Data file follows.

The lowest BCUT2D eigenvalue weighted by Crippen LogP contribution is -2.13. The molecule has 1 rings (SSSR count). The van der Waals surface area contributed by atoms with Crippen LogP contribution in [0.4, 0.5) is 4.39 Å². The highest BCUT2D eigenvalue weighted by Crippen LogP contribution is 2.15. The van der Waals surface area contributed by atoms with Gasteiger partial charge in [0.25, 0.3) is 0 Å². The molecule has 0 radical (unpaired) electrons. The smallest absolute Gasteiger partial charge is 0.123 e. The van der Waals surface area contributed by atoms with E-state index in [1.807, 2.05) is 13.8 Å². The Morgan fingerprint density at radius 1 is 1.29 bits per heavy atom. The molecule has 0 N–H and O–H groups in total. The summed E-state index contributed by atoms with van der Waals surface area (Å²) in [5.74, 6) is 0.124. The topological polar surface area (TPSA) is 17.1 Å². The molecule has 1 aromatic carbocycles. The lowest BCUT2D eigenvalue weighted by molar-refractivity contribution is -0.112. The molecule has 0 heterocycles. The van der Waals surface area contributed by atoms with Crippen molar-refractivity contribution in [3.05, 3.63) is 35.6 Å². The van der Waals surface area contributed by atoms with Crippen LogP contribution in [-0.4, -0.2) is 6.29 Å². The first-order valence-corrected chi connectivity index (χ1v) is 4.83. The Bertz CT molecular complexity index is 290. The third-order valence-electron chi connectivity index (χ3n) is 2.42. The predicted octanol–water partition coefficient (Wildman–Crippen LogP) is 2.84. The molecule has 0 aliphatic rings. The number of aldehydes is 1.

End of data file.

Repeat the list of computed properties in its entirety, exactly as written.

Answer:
The lowest BCUT2D eigenvalue weighted by Crippen LogP contribution is -2.13. The molecule has 1 rings (SSSR count). The van der Waals surface area contributed by atoms with Crippen LogP contribution in [0.4, 0.5) is 4.39 Å². The highest BCUT2D eigenvalue weighted by Crippen LogP contribution is 2.15. The van der Waals surface area contributed by atoms with Gasteiger partial charge in [0.25, 0.3) is 0 Å². The molecule has 0 radical (unpaired) electrons. The smallest absolute Gasteiger partial charge is 0.123 e. The van der Waals surface area contributed by atoms with E-state index in [1.807, 2.05) is 13.8 Å². The Morgan fingerprint density at radius 1 is 1.29 bits per heavy atom. The molecule has 0 N–H and O–H groups in total. The summed E-state index contributed by atoms with van der Waals surface area (Å²) in [5.74, 6) is 0.124. The topological polar surface area (TPSA) is 17.1 Å². The molecule has 1 aromatic carbocycles. The lowest BCUT2D eigenvalue weighted by molar-refractivity contribution is -0.112. The molecule has 0 heterocycles. The van der Waals surface area contributed by atoms with Crippen molar-refractivity contribution in [3.05, 3.63) is 35.6 Å². The van der Waals surface area contributed by atoms with Crippen LogP contribution in [-0.4, -0.2) is 6.29 Å². The first-order valence-corrected chi connectivity index (χ1v) is 4.83. The Bertz CT molecular complexity index is 290. The third-order valence-electron chi connectivity index (χ3n) is 2.42. The predicted octanol–water partition coefficient (Wildman–Crippen LogP) is 2.84. The molecule has 0 aliphatic rings. The number of aldehydes is 1.